Sorry Gracelyn, did you just say 'racism should not be politicised'? Care to explain or rethink that statement?

      And I wonder which 'particular group' you have in mind, whose interests should not be advanced by addressing racism.

    • 21 February 2019 at 1:44pm
      Michael Collins says: @ gracelyn7
      "All racism needs to be combated equally with no exceptionalism (sic), nor should it be politicised to advance the interests of any particular group." I just need some clarification here, Gracelyn, as I'm not the brightest button in the box, apologies. My own take is that racism is politicised hatred, a view of human ethnicity that automatically grades people into "better" or "worse" categories, with the racist ever ready to consign others to the latter. Remember the old American saw: "A patriot is someone who loves their country whilst hating eighty percent of the people who live in it." Also, I must echo semitone's curiosity about the "particular group" whose "interests" may be "advanced" by addressing racism. Again, I'm the thickest plank in the LRB timber yard so if you could spell out to whom you are referring that would be most helpful.

    • 22 February 2019 at 10:02pm
      Charlie says: @ Michael Collins
      I guess by "particular group" Gracelyn7 could mean:

      Jews
      Israelis
      Blairites
      Remainers
      The media
      The establishment
      The Conservatives
      (Anti-Brexit) Capitalists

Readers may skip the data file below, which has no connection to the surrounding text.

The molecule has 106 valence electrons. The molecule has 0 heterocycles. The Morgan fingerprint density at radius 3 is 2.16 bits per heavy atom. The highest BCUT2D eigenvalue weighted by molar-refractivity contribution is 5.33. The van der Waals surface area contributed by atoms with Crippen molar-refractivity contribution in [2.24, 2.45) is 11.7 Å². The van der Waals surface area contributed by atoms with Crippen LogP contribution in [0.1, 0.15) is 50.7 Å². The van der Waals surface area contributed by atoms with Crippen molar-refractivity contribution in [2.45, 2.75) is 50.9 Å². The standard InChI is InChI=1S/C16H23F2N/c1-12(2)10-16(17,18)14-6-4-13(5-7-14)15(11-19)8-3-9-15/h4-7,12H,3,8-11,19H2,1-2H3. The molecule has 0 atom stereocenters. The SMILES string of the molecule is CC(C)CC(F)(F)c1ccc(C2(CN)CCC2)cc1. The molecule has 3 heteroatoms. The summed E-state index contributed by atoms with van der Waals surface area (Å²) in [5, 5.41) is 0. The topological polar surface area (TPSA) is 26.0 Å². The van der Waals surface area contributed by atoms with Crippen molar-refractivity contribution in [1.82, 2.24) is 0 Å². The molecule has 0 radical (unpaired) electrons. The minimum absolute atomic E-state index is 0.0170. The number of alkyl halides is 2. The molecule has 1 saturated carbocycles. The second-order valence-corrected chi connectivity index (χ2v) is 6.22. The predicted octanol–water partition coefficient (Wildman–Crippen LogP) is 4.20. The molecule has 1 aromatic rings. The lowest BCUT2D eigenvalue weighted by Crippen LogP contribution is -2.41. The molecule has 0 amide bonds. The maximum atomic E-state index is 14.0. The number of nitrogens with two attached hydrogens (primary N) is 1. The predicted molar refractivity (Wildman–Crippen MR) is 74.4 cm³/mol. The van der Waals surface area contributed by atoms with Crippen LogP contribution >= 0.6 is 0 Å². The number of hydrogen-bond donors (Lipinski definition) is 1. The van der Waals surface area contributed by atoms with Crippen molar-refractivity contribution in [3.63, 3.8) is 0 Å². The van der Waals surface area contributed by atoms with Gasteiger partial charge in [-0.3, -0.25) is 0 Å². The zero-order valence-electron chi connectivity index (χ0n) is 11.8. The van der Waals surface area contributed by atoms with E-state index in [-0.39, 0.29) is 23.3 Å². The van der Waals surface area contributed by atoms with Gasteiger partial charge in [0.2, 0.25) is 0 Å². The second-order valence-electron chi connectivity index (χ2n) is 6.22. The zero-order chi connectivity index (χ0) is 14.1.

(Pro-Brexit) Disaster Capitalists

      All these categories may seem dubious (or worse) in one way or another, but "Jews" seems to correspond to "Antisemites in the Labour Party who are there because of Jeremy Corbyn" in its weird lack of any coherent conspiracy theory to back it up, or at any rate the sense that it would be impolitic to provide one. Apparently antisemites are just the sort of vermin that inevitably coalesce around historically anomalous peacenik demagogues, attracted by the stench of allotment.

  • 21 February 2019 at 10:12am
    Briain C says:
    This is an excellent summary of this pathetic spectacle. Of course some dishonest and disingenuous centrists are upset that this isn't the usual mealy-mouthed, faintly contemptuous treatment of Corbyn's Labour that you usually get from the ever so reasonable and balanced LRB.

    These politicians are acting purely in their own self-interest. If they had any principles, they would call by-elections and let their constituents decide if they support their non-existent policies. Their actions are flagrantly anti-democratic. They are well-aware that most of them are very unpopular with local Labour activists and are facing deselection. Most of them will not be MPs after the next election. They also would not be doing this if they had any real concern about Brexit. The People's Vote is an idiotic fantasy. Remaining in the customs union is a practical, realistic option.

  • 21 February 2019 at 1:47pm
    Simon Wood says:
    The vibrant colour of the new blog makes boring opinions seem more interesting that they are. Hugh Pennington's post about insects ("Not enough insects?") says far more about sects and their survival than any of this "yet again" and "Blairite centrist" stuff.